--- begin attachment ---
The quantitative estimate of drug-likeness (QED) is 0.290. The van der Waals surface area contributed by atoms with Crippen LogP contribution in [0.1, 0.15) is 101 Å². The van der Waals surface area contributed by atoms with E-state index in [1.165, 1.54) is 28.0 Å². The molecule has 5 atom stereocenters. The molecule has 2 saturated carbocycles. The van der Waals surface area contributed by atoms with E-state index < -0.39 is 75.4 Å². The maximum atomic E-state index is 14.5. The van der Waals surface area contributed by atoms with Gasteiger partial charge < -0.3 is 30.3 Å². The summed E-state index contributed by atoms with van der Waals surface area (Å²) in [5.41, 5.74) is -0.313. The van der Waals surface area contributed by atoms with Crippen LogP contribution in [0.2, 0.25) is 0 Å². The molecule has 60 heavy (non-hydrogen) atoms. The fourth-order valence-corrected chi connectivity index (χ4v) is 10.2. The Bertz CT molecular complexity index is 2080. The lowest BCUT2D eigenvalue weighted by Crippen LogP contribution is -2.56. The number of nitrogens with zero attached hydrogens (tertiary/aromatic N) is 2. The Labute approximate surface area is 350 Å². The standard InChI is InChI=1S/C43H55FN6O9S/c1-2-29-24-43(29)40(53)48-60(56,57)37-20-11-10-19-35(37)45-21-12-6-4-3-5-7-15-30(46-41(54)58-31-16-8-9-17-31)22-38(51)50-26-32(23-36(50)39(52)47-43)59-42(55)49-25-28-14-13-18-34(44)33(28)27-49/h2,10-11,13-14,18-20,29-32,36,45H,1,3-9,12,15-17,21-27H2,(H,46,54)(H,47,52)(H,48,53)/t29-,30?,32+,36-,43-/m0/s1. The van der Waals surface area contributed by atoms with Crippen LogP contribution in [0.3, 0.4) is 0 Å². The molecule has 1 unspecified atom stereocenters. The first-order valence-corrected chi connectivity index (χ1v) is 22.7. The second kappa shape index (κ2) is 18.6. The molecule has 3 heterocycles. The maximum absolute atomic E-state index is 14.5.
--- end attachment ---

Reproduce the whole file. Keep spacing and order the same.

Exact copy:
The quantitative estimate of drug-likeness (QED) is 0.290. The van der Waals surface area contributed by atoms with Crippen LogP contribution in [0.1, 0.15) is 101 Å². The van der Waals surface area contributed by atoms with E-state index in [1.165, 1.54) is 28.0 Å². The molecule has 5 atom stereocenters. The molecule has 2 saturated carbocycles. The van der Waals surface area contributed by atoms with E-state index < -0.39 is 75.4 Å². The maximum atomic E-state index is 14.5. The van der Waals surface area contributed by atoms with Gasteiger partial charge < -0.3 is 30.3 Å². The summed E-state index contributed by atoms with van der Waals surface area (Å²) in [5.41, 5.74) is -0.313. The van der Waals surface area contributed by atoms with Crippen LogP contribution in [0.2, 0.25) is 0 Å². The molecule has 60 heavy (non-hydrogen) atoms. The fourth-order valence-corrected chi connectivity index (χ4v) is 10.2. The Bertz CT molecular complexity index is 2080. The lowest BCUT2D eigenvalue weighted by Crippen LogP contribution is -2.56. The number of nitrogens with zero attached hydrogens (tertiary/aromatic N) is 2. The Labute approximate surface area is 350 Å². The standard InChI is InChI=1S/C43H55FN6O9S/c1-2-29-24-43(29)40(53)48-60(56,57)37-20-11-10-19-35(37)45-21-12-6-4-3-5-7-15-30(46-41(54)58-31-16-8-9-17-31)22-38(51)50-26-32(23-36(50)39(52)47-43)59-42(55)49-25-28-14-13-18-34(44)33(28)27-49/h2,10-11,13-14,18-20,29-32,36,45H,1,3-9,12,15-17,21-27H2,(H,46,54)(H,47,52)(H,48,53)/t29-,30?,32+,36-,43-/m0/s1. The van der Waals surface area contributed by atoms with Crippen LogP contribution in [0.3, 0.4) is 0 Å². The molecule has 1 unspecified atom stereocenters. The first-order valence-corrected chi connectivity index (χ1v) is 22.7. The second kappa shape index (κ2) is 18.6. The molecule has 3 heterocycles. The maximum absolute atomic E-state index is 14.5.